The ONS release on the number of zero-hours contracts yesterday showed that there has a been a fall of 20,000 over the year.
This is the first fall we have seen in the data series. However, at 2%, this is a drop in the ocean. There are still around 900,000 of these controversial contracts.
Numbers on zero-hour contracts Apr- June (2014-2017)
The data produced by the ONS reminds us of some of the reasons why we should be worried about those on zero hours.
TUC analysis shows that insecurity is concentrated among those groups that already face labour market disadvantage, including women, and Black and Minority Ethnic (BME) workers.
The latest data shows that the number of women working on zero-hours contracts has increased by 8%, further worsening women’s position in the labour market.
Numbers of men and women on zero-hours contracts (April – June 2017)
While the latest data is not yet available by ethnicity, our research based on data from the previous two quarters found that the proportion of Black workers in zero-hours contracts is almost twice the average.
Zero-hours contracts also vary significantly by region. We previously found that the North East is a hotspot for insecure work. And the latest data continues to show that the North East is still well above the UK average on the percentage of people in employment on a zero-hours contract (3.7% compared to 2.8%).
|April – June 2017||% of people in employment on a zero-hours contract|
|Yorkshire and The Humber||2.5|
|East of England||2.7|
While employers often argue that they need flexibility to meet short-term surges in demand, it’s clear that many are using zero-hours contracts as a long-term employment strategy. 60% of those on zero-hours contracts have been there for more than a year.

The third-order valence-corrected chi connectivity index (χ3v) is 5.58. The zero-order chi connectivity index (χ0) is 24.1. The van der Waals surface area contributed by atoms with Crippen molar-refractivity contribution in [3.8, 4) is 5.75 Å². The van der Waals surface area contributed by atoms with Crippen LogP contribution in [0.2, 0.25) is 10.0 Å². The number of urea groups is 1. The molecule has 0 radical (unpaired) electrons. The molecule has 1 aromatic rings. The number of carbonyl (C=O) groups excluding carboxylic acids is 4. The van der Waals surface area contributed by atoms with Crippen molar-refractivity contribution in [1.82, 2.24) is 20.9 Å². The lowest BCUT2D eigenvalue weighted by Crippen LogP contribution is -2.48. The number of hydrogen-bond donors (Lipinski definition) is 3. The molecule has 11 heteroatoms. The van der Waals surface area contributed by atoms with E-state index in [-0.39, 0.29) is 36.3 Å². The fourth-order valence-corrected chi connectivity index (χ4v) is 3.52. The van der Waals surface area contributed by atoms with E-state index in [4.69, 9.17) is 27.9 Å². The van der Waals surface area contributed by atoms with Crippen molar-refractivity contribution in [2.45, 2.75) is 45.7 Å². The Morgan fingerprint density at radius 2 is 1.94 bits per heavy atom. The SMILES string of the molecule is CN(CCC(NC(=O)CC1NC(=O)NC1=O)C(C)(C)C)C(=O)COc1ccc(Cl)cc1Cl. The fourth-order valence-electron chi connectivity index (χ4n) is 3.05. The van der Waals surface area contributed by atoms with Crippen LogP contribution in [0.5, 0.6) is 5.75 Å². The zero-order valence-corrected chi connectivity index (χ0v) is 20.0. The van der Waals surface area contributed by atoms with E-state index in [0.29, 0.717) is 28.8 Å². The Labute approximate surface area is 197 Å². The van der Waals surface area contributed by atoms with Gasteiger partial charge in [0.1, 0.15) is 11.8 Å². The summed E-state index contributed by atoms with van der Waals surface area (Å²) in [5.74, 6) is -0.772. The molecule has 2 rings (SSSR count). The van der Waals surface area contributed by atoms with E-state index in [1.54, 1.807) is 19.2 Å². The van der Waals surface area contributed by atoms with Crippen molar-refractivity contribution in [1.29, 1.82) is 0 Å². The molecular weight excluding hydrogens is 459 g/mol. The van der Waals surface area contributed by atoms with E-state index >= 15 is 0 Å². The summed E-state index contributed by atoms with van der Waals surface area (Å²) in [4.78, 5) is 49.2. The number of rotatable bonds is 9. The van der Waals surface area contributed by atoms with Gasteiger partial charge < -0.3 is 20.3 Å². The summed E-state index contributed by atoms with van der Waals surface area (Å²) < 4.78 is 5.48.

And while we can’t tell from the data much about how people feel about their zero-hours jobs, the data does show higher levels of dissatisfaction than for those on regular jobs.
That’s not surprising when you look at the experience that many of those on ZHCs report. Those working on zero-hours contracts have told us how they face insecurity about their income and hours of work, and often miss out on key employment rights.
When Wetherspoons were voluntarily moving away from zero-hour contracts, they found that four out of five employees preferred a contract guaranteeing them a minimum number of hours’ work per week.
We believe that everyone should have the right to a contract that guarantees the hours they work. That’s why we’re sceptical of the Taylor review’s recommendation that those on zero-hours contracts be given a ‘right to request’ regular hours after a year on the job.
It’s good news that there are fewer people on zero-hours contracts. But delivering real change for the nearly 900,000 people still in this form of insecure work requires government to take action.
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